Upper control arms (UCAs) — you know what they are, but do you know what they do?
As a part of your front suspension, UCAs connect the front wheels to the frame of your truck. That means they play a huge role in the alignment of the wheels and how hard you can drive, especially if you’re the kind of person who likes to rip down backroads.
Typically, people only change their UCAs when they’re changing the suspension on their vehicle or adding lift. But there are other cases when it’s a good idea.
Let's take a look at the top three reasons you should upgrade your UCAs!
1. Correct Your Caster
The caster is the front/back angle of your wheel, and when your suspension droops or you lift your vehicle, you lose some of that caster. When you upgrade to an aftermarket UCA, it moves the upper ball joint out and towards the back of the vehicle. This increases the amount of caster you get while also adding back the camber that would have been lost, correcting for the higher ride height.
When you have more caster, it helps create more stability, especially when driving at higher speeds. The lower your caster, the more sensitive your steering is going to be, causing you to correct yourself more often when out on the road.
For off-roading, we typically aim for three to four degrees of caster, but it also depends on your vehicle, suspension set-up and other details.
When it comes to lifting your truck, I recommend switching out your UCAs when you’re at two inches of lift or more — this will give you the best performance. If you’re going for a lift of 2.5 inches or higher (which I don't recommend) you’ll definitely want to swap the UCAs for new ones.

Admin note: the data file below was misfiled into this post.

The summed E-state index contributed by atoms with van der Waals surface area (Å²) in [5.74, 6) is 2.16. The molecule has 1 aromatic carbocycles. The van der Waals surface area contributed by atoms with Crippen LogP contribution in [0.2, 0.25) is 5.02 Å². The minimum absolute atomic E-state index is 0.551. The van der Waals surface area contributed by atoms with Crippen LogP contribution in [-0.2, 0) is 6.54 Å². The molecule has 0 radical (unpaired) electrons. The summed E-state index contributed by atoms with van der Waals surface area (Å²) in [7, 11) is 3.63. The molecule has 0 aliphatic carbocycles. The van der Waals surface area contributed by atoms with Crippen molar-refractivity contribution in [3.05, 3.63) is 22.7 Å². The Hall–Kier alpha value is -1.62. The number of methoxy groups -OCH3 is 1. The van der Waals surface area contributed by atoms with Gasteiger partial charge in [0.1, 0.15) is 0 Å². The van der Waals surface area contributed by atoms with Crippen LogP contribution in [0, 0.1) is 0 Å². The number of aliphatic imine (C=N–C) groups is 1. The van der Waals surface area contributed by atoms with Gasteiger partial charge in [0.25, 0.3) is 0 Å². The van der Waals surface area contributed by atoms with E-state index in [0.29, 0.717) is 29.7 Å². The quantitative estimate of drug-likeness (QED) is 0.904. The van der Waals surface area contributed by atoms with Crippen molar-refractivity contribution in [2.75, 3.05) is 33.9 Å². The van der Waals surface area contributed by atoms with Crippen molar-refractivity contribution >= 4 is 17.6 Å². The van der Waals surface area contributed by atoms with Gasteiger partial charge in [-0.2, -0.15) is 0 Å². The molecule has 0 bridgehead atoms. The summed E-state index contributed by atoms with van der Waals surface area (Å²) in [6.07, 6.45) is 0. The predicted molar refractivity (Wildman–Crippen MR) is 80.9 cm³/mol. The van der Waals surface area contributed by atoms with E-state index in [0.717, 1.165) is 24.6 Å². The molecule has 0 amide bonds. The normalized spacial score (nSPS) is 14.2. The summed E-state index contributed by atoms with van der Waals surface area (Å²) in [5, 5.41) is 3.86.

2. Extra Travel
Getting extra travel depends on the suspension setup and what kind of shocks you have — simply changing the UCA isn’t going to do anything. Most aftermarket suspension kits allow for more down travel than stock UCAs can provide. This usually happens for one of two reasons.
The first reason this happens is because the ball joint doesn’t have enough movement in it, causing it to bind up as the suspension droops out, ultimately limiting the travel.
The second reason is because there isn’t enough room on the inside of the arm, so as the suspension droops out, the UCA will contact the coil and bind up on the coil of the shock, which again, limits your travel.
Essentially, if you change your shocks and they allow for extra travel, then you have to change your UCAs.
If you’re the kind of person who likes to wheel your truck really hard, then you’ll want to change your UCA to have a stronger ball joint and arm in general. Aftermarket UCAs are always stronger than stock.
If you’re in search of a new upper control arm, look no further! At Overland Outfitters, we carry three main brands of UCAs: SPC, JD Fabrication and Total Chaos. All of these brands are great, but the best one for your truck will depend on a variety of things — such as the make/model, how often you go off-roading, and the climate where you live.
Want to learn more about which UCAs are best for your truck? Take a look at the video above for more information, or you can find all of our UCAs and their descriptions here.
What UCAs are you running on your truck? What’s your experience been with them? Let me know in the comments!